I love that. 

Me too.

What motivates you to keep going?

Knowing that if I don’t do this, there’s a chance no one ever will. I have something to say. Nows the time to say it! Also, I definitely don’t want to let my team down. Ha. It’s imperative that I keep going because everyone has worked tremendously hard: writers for the series, the cast & crew for the pilot we shot last May, the producers helping me with the Deck/Series Bible, the cast/director of LITTLE LIGHTS my short play that my theatre company, The Collective, produced. IT ALL TAKES A VILLAGE! I have incredible artists surrounding me and my projects so the only way forward is ONWARD!

Any other projects in the works for you?

I’m thinking of adapting LITTLE LIGHTS into a short film. I’m also in the beginning stages of a one-woman show and a feature film saga. In saying that, I try to only write one project at a time.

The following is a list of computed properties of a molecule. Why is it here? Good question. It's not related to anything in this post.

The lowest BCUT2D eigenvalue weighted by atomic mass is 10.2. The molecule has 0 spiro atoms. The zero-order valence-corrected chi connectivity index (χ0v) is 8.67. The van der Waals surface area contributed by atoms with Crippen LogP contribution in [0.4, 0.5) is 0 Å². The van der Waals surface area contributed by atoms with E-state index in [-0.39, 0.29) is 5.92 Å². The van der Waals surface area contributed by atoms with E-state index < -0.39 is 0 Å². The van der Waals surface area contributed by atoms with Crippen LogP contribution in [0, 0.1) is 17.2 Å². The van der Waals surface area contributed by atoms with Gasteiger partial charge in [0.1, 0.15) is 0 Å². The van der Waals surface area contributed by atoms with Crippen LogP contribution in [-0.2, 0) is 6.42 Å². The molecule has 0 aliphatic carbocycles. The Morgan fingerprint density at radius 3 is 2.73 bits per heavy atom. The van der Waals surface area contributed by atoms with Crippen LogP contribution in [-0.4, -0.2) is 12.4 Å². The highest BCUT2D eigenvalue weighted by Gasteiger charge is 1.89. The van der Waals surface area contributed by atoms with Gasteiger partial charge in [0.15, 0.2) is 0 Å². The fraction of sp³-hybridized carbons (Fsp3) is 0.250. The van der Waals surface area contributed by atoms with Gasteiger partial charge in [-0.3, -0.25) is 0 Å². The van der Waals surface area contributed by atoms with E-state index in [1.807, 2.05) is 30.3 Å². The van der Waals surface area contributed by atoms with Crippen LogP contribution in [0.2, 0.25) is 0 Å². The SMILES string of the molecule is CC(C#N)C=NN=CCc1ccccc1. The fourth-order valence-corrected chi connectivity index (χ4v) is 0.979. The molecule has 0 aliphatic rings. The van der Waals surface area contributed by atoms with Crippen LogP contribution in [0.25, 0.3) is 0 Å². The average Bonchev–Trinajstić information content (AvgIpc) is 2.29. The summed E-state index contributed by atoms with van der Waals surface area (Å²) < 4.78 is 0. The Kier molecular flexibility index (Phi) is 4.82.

Your spirit animal is _____?

A Wolf, a Lion, a Rainbow and sometimes Robin Sokoloff—she’s so badass!

Love it. I think we can agree that a rainbow is not an animal, but I smell what you’re stepping in. Okay, getting easier: do you believe humans are owed happiness or they have to earn it?


Ha. You don’t have to answer. 

No. I think happiness is always a choice. And my choice is to do whatever the fuck makes me happy. Sometimes sitting for 10 hours and writing in agony or memorizing a crap load of lines sucks—but deep down, it actually makes me happy.

So you’re Buddhist.


Moving on. Final question. Ready?


Tell me. How can your fans follow you and your career?

@lacymariemeyer on Instagram

So hip. Lacy, thanks so much for doing this, for being the first, and for everything you do. 

It’s my pleasure. Thank you!